IE8+ out of the box. Even IE6

Winner: Icon Fonts

Accessibility & Semantics

SVGs come with better accessibility than Icon Fonts - that’s for sure. They’re treated as an image, not as a text! With SVGs, we can provide either title and description for it. What’s more, it works awesome with WAI-ARIA.

<svg aria-labelledby="svg-globe-title svg-globe-desc" rol


<title id="svg-close-title">Globe</title>

<desc id="svg-globe-desc">An icon represets a globe."><


<use xlink:href="#svg-globe"></use>


 In case of Font Icons, we can actually use a simple title attribute. For screen readers, I recommend aria-label attribute.

<i class="icon-globe" arial-label="An icon represents a globe." role="img"></i>​

When we implement an icon only for decorative purposes in both cases we can use both aria-hidden or just set a class and let CSS do the work.

<i class="icon icon-globe" aria-hidden="true"></i>

<svg aria-hidden="true"></svg>

<button class="button icon icon-globe"></button>​

 And CSS would be just like this:

/* SVGs */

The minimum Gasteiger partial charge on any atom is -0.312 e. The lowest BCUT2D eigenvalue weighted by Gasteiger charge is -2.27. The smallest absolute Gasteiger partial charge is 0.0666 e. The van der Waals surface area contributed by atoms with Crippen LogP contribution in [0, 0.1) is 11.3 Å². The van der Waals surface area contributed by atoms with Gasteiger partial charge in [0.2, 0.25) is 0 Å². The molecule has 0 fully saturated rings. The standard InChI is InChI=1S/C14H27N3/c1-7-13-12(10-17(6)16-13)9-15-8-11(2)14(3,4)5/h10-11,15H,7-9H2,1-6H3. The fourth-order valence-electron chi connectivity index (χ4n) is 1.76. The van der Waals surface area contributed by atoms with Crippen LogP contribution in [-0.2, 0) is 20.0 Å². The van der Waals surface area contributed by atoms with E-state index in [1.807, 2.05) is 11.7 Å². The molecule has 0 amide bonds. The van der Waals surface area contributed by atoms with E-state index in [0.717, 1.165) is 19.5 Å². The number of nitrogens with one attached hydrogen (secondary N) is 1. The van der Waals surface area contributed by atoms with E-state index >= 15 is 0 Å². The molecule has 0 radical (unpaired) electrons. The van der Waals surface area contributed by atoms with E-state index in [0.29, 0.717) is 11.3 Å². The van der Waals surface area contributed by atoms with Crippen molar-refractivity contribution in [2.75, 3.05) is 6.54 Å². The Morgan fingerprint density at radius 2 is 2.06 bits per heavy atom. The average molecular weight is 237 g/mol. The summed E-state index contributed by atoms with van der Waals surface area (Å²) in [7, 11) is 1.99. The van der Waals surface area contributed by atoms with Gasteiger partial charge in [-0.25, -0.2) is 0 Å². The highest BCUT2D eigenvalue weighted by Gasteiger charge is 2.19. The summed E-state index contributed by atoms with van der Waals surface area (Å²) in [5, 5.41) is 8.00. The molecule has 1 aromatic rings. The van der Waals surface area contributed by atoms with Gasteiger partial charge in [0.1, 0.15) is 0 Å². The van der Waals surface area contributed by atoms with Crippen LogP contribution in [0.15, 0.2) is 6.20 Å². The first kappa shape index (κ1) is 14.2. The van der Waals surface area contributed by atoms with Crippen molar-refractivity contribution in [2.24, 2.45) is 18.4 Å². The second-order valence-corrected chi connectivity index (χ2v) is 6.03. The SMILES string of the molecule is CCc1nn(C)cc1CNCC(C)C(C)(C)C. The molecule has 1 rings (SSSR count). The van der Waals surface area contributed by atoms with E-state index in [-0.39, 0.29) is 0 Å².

.icon {

background-image: url("assets/fonts/icons.svg");


.icon-globe {

background-position: 0 25%;


/* Icon Fonts */

.icon {

/* Must remember that we can't set icon styles directly

on this elem */

&:before {

font-family: "Icons";

/* Here goes all Icon Font styles like font-variant:

normal, speak: none etc. */



.icon-globe:before {

content: "\e101";


  SVGs Icon Font
Accessibility <title> & <desc> combined
with aria-labelledby attr
aria-label attr
& title attr

Winner: SVGs

Let's summarize

We discussed 4 separated areas and pointed pros & cons of both SVGs and Icon Fonts. The result is not clear! Icon Fonts are faster and have better browser support. However, SVGs provide a higher level of accessibility. The usage wasn’t clear enough to select a winner.

Now, let’s try to remember our last projects we worked on. I can say that using Icon Fonts was way much easier to me. However, I needed to use SVG 2 or 3 times per project so I could provide all features designed.

In my opinion, there’s no clear answer whether we should use SVGs or Icon Fonts. We just need to estimate which of them will be a better match for our project.

Author: Grzegorz Bielak